There is something of Gordon Brown in the older Henry VII: an impression of darkness, of paranoia and barely suppressed rage, not to mention the terrifying tax grabs and tormenting of enemies. But Gordon was never quite as entertaining, or frightening, as Thomas Penn’s Winter King in this brilliant mash-up of gothic horror and political biography.
David Starkey once declared Henry VII ‘boring’. But in writing his magnus opus on the supposedly more interesting Henry VIII he got so caught up in the drama of Henry VII’s court that Henry VIII is now largely being relegated to volume two of his own biography.
The first Tudor King had no legitimate English royal blood and no legal right to the throne. His father was the product of a scandalous marriage between a Welsh chamber servant, Owen Tudor, and Henry V’s French widow, Katherine of Valois. His mother, Margaret Beaufort, was a descendent of an illegitimate son of John of Gaunt, founder of the House of Lancaster. Henry was born at the beginning of the Wars of the Roses, in 1457. Violent death was the common lot of many of his relations, royal as well as non-royal. By mid 1471 Henry was the last man standing in the house of Lancaster. He spent the next 14 years in exile, at constant risk of being handed over to the Yorkist King Edward IV, and later, Richard III. As Starkey observes, ‘The story of how Henry Tudor survived against the odds, and won his…throne against even greater odds, is one of the world’s great adventures’. But that provides just a brief prologue to Winter King.
The 28-year-old who won the battle of Bosworth in 1485 was a leader of some charm, even charisma, but also a damaged man, ‘infinitely suspicious’. He did not know England and was acutely aware that what had been won by the sword could as easily be lost by it. Henry had gained his victory with the support of those Yorkists who had turned against Richard III after the disappearance of Edward IV’s sons, the princes in the Tower. Henry carried out his promise to them to marry Edward IV’s daughter, Elizabeth of York, but was crowned in his own ‘right’ – and it was a ‘right’ that was often to be questioned. With the last Plantagenet – the Earl of Warwick – kept in the Tower, his enemies set up pretenders against him. For Penn a key moment is the appearance in 1491 of a young man who claimed to be Richard, Duke of York, son of Edward IV. Even Sir William Stanley, the man who had crowned Henry at Bosworth, was prepared to betray him for this boy. The pretender was executed in 1499 as Perkin Warbeck. Warwick, who had not left the Tower since childhood, was also killed. But Henry never felt safe, and the deaths of his elder son, Prince Arthur, in 1502, and his wife the following year, seemed to shut all the light out of his life.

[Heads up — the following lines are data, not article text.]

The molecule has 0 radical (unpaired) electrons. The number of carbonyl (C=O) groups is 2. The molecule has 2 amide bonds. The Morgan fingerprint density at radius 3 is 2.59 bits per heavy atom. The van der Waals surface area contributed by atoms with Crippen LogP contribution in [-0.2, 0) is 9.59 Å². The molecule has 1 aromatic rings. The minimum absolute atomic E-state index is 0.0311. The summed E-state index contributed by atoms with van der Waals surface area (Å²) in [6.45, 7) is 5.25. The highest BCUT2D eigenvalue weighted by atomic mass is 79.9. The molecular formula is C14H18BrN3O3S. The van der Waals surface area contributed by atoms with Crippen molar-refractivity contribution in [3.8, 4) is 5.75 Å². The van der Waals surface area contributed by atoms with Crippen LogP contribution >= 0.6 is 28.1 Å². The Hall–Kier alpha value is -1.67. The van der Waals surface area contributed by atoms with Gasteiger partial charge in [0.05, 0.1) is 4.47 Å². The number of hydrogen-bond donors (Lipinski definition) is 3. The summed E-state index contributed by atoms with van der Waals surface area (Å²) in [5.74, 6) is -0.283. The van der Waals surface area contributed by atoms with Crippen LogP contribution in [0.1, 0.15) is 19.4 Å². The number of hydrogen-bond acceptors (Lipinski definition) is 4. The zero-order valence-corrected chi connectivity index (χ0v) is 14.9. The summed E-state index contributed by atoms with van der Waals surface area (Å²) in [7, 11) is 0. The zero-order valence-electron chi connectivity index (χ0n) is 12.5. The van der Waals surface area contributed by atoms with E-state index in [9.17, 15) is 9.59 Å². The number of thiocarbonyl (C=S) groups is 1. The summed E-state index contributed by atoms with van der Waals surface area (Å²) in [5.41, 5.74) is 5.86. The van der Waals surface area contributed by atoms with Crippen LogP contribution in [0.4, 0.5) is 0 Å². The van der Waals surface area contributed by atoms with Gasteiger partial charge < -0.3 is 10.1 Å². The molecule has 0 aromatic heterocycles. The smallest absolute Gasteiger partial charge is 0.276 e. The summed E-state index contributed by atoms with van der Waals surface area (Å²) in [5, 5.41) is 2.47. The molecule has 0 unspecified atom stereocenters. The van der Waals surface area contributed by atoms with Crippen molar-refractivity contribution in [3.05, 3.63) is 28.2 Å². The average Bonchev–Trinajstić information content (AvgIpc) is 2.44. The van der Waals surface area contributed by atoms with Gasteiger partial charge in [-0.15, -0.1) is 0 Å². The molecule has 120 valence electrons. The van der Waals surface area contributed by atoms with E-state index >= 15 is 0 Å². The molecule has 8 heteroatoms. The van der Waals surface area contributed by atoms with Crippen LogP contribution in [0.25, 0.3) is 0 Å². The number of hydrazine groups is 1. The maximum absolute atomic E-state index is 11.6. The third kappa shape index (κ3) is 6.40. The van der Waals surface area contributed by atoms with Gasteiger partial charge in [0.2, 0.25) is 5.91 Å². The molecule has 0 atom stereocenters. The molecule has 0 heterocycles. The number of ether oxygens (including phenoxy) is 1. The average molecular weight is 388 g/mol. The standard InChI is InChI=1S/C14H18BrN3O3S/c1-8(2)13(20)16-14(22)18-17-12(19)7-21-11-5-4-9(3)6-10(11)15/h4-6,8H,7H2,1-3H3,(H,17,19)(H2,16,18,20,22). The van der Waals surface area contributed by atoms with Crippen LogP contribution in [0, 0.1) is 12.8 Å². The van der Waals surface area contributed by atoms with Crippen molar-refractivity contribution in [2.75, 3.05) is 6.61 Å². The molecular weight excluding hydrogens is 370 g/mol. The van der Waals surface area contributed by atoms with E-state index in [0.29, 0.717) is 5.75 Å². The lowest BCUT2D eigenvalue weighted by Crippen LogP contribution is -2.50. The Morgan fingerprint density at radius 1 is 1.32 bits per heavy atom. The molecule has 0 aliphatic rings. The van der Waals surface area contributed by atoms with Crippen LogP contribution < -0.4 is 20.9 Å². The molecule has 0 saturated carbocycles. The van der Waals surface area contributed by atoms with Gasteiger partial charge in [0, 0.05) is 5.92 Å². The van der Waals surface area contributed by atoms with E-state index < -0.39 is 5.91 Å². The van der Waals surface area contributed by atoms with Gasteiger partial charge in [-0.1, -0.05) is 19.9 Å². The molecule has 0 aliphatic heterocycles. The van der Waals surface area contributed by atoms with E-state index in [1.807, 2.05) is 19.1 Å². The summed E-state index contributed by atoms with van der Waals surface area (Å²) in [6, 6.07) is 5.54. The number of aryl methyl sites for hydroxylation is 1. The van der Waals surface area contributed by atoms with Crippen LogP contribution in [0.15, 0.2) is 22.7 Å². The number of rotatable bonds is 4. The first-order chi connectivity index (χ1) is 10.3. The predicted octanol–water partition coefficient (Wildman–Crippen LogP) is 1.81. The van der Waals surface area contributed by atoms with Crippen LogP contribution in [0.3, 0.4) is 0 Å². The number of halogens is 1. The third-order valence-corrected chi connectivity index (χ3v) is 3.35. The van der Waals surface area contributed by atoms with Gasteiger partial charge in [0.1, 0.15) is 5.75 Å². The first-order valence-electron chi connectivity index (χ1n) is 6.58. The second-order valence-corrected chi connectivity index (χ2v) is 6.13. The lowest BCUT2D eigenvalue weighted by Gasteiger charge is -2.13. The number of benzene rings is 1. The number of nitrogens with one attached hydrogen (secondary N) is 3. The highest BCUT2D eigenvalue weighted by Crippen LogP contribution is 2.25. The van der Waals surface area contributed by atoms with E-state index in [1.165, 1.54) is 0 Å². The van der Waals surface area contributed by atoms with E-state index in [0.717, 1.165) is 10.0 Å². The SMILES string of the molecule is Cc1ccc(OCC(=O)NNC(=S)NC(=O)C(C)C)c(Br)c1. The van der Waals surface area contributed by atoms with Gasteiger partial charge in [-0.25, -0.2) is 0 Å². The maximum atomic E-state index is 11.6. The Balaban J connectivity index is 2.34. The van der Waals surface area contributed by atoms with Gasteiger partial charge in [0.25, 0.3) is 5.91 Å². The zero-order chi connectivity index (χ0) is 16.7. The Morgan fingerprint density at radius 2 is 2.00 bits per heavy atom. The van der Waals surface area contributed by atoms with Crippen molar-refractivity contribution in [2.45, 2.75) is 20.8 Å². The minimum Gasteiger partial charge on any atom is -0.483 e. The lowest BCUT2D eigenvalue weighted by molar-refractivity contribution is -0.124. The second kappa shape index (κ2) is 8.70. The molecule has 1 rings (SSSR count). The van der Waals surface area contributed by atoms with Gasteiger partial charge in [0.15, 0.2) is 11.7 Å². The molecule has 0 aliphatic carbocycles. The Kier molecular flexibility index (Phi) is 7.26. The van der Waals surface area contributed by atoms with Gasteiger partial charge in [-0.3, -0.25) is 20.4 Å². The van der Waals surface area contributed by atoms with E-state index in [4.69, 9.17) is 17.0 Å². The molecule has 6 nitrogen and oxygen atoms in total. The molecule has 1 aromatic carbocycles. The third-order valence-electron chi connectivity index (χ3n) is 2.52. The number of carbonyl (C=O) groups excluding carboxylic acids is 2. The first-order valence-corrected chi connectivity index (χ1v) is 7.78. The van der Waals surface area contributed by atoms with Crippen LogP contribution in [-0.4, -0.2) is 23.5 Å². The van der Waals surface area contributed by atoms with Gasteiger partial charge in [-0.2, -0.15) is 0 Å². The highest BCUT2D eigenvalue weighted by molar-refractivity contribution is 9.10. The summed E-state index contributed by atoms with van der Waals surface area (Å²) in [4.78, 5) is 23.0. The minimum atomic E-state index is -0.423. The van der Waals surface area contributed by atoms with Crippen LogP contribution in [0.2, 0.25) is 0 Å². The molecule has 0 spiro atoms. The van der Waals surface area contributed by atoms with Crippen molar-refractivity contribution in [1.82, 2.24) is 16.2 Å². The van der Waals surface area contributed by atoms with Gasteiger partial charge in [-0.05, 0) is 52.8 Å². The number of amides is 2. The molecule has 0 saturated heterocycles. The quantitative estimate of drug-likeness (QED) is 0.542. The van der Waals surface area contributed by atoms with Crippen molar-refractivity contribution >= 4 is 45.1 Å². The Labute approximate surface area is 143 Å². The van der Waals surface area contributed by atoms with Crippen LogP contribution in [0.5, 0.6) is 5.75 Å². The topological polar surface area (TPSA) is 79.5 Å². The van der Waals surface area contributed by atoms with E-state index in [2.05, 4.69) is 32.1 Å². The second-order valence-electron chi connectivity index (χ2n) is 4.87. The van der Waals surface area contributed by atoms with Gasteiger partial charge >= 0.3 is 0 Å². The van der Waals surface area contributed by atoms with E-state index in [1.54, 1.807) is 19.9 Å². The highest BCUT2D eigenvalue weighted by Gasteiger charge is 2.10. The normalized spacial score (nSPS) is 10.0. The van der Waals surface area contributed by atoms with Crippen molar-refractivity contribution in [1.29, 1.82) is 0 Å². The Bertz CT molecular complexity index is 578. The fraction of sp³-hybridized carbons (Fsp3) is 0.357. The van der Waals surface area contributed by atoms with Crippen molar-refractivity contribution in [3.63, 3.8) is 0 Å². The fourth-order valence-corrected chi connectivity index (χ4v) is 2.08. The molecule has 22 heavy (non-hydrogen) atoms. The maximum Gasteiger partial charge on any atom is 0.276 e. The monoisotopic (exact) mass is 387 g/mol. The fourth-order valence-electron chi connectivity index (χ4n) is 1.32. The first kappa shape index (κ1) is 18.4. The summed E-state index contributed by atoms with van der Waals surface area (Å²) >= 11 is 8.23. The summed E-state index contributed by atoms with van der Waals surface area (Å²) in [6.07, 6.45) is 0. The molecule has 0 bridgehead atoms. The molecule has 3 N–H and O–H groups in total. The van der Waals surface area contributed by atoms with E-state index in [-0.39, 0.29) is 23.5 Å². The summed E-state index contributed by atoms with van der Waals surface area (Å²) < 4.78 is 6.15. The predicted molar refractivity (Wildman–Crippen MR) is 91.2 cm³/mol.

Henry disappeared like a spider into his private apartments. There he spun a web that allowed him unprecedented control over his subjects. He described it as keeping them ‘in danger at his pleasure’. Earlier kings had bound offenders and suspects for their good behaviour on pain of paying a ‘debt’. Henry VII extended this system to the entire propertied class. Opposition was priced out of the market. Penn’s description of this Tudor tyranny is a tour de force: both scholarly and a pleasure to read, covering the breadth of the European political scene, while providing the details that allow us to feel intimately the terror at home. Hope for the future fixed on the young Prince of Wales, the future Henry VIII. He is the spring that, at last, follows the Winter King. Unlike Gordon Brown’s successor, Henry VIII inherits coffers stuffed with cash (if Henry VII was ‘led into avarice’, it was, at least, to some good purpose). The monster is dead. People rejoice. But, this being a horror story, Penn leaves us with the icy sensation of some unimaginable terror ahead.